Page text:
Saturday, August 28, 2021

Saturday Night Genealogy Fun: Your Junior High School (or Middle School) Memories

It's time to think of school days for this week's challenge on Randy Seaver's Saturday Night Genealogy Fun!

Here is your assignment, if you choose to play along (cue the Mission:  Impossible! music):

(1) Do you have memories of your junior high school (or mddle school) years?  Please share several of them.

(2) Tell us in your own blog post, in a comment to this blog post, or on Facebook.  Be sure to leave a comment with a link to your blog post on this post.

Okay, here's mine!

Junior high school holds a special place in my heart because it was the first time I stayed in the same school start to finish.  I attended all three complete years — 7th, 8th, and 9th grades, 1973–1976 — at C. W. Ruckel Junior High School in Niceville, Florida.

I rode the bus to school most of the time.  It was a 10-mile trip from Villa Tasso to Niceville.  Sometimes during the winter it was too cold (dipping below freezing) or too flooded from rain (washing out the "streets") for my brother and me to walk to the bus stop.  Then my mother would drive us in, or we would go in with a neighbor if the water levels were too high for my mother's Corvair.  Water coming up through the floorboards was never a good sign.

I took advanced classes all through junior high school.  For my first year, my 6th-grade teacher registered me for them, leaving one class period for me to choose my own elective, and I continued with them for the following two years.  The advanced classes were math, English, science, history, and probably something else.  I think I took chorus all three years.  I started Spanish classes in junior high school, with Mrs. Lourdes Adams.  Mrs. Arpke was my English teacher.  (Wow, I dragged those names out of my memory!)  I did well in all of my classes.  I probably still have most of my report cards, although they're buried in storage.

I didn't socialize much, partly because of living 10 miles out of town and partly because I wasn't in any of the social cliques.  I was tall, skinny, gangly, unattractive, too smart, and still pretty new to the area.  My only friends were other students in the advanced classes.  My best friend was Eileen.  We met in 8th grade and have stayed friends since, even with each of our moves to various parts of the United States and around the world.  I just visited her last week.

I did not particiate in extracurricular school activities.  My mother often picked us up after school because she was usually in town by that point.  We might run errands with her before heading home and doing homework.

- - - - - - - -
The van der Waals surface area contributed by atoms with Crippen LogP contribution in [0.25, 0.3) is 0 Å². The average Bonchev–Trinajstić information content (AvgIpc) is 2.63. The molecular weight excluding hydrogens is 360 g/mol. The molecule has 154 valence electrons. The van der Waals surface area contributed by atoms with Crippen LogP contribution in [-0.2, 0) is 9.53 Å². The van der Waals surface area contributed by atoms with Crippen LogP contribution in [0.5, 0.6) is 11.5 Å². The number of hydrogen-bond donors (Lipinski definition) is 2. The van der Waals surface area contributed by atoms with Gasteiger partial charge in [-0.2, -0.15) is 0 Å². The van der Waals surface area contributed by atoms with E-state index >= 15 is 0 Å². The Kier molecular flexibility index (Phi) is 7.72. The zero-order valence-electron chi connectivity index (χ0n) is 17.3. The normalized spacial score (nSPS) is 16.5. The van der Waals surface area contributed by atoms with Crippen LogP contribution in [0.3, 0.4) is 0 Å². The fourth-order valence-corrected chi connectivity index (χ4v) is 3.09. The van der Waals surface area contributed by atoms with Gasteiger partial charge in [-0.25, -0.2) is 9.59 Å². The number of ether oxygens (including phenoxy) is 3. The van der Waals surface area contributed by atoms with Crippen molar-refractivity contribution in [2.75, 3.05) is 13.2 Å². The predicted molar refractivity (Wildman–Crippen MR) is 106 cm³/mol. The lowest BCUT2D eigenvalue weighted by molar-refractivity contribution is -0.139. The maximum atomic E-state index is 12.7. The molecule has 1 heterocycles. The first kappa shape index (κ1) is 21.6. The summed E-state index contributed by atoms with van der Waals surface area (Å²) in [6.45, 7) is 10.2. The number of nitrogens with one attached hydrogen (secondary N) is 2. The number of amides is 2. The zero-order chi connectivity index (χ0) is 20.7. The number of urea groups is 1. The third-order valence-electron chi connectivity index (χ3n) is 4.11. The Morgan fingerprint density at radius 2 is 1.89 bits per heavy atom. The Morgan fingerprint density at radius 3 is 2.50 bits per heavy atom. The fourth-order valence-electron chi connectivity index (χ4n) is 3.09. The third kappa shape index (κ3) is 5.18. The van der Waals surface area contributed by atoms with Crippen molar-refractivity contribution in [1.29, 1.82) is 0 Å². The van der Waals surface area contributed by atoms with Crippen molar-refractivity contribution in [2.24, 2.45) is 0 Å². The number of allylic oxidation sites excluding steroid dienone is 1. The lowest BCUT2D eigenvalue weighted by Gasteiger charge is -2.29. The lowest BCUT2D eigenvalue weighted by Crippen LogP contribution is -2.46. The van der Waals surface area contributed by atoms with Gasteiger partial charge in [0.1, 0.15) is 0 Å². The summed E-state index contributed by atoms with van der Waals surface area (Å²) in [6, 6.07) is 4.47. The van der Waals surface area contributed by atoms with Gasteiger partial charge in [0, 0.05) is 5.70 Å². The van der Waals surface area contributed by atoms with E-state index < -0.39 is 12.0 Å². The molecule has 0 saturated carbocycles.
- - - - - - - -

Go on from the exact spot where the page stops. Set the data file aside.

I helped my brother with sorting baseball cards every time he got a new (to him) bunch of cards.  I practiced piano at home and sewed clothing for my dolls.  I don't remember hobbies beyond that.

I participated in Girl Scouts, as a Junior Girl Scout.  At the end of 9th grade, we had a big trip to Atlanta.  The chaperone who drove the car I was in got lost in the city and freaked out because we ended up in the black section of town.  I was the only one who could read a  map, and I got us to the hotel.  We visited Underground Atlanta and Stone Mountain.  I'm sure we visited more sites than that, but those are the ones I remember.

As my 9th grade graduation present, I spent several weeks, maybe a month?, with my grandparents in southern Florida.  They lived in a retirement community, so there weren't kids of my age around.  I hung out in the sun and got sunburnt but had a great time visiting with them.  It was the first time I flew by myself.


  1. Wow, to go to school 10 miles away! And it would be freezing in Florida? Can't image that, so I had to look to see where Niceville was located. Okay, I believe now about freezing. Must have been nice to remain in one school for that long. And to have a life-long friend, too.

    1. Hmm, do I sense some sarcasm in your tone? :) Yes, it was 10 miles away, along an open highway that was mostly uninhabited, way out in the country in the sticks. And yes, it regularly goes below freezing in the Panhandle. No, it isn't nearly as bad as living back east, but it did cause problems. But after so many years of moving, moving, moving, always being the new kid in class, it was wonderful to be able to stay in not only one, but two schools and keep the same location, teachers, and classmates.

  2. You have lots of fun memories of junior high. I wasn't happy about moving once. I can't imagine what it was like to constantly be changing schools.

    1. One benefit of moving so much did not become clear until I was older. I am now very adaptable. But it was so nice to stay in one place for a while.


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